The Frozen Sea

Laszlo Ilyes

More than half of the world’s coral reefs are under direct threat from human activities. Growth rates on some reefs have fallen by fourteen percent since the 1990s. Many scientists are concerned that global warming and ocean acidification—carbon emissions can destroy corals by dissolving their calcium carbonate structure—may doom the entire reef system before the end of the century.

In a last-ditch effort to save them, the Zoological Society of London has started its plan B: the freezer. Two-millimeter biopsies are being taken from living corals and preserved in liquid nitrogen at -200° C. Craig Downs, of the Haereticus Environmental Laboratory, has shown that these pieces can be thawed to regenerate into polyps.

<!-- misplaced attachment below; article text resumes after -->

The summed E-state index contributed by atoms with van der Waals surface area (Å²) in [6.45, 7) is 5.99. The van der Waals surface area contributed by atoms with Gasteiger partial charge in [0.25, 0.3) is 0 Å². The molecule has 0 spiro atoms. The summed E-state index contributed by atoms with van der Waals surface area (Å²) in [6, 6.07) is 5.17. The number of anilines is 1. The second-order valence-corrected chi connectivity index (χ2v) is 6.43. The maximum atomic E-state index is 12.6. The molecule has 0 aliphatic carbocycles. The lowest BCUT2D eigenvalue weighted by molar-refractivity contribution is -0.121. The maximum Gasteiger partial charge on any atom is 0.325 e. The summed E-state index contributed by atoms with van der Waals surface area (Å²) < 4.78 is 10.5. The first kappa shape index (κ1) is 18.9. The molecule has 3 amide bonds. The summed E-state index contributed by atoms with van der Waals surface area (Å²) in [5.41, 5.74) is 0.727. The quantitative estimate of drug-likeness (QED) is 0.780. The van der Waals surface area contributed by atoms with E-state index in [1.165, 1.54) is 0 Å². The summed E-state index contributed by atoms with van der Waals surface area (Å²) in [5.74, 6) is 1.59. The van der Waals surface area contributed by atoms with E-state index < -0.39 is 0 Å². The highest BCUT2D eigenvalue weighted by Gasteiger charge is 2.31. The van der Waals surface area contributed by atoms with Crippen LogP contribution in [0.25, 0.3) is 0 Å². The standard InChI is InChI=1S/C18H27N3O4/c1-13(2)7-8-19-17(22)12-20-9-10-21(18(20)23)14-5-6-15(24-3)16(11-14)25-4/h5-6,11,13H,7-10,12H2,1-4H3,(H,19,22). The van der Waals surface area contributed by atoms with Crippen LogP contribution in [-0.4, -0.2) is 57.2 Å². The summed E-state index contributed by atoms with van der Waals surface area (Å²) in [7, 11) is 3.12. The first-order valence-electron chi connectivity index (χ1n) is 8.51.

The initiative follows the creation of a frozen ark in Svalbard Global Seed Vault, a Norwegian-funded program to preserve the world’s seed heritage, and a project in San Diego called the Frozen Zoo that stores the DNA of every living species.

Neither the Norwegian, San Diego, nor the Zoological Society of London efforts offer a fix, but future generations may thank scientists for taking out this insurance policy. The Global Coral Cryobank takes the long view: by preserving one thousand samples each of the 5,000 or so coral species on the planet, biologists may one day be able to replant reefs when the ocean’s health is restored. In the meantime it’s a reminder of the need to address climate change.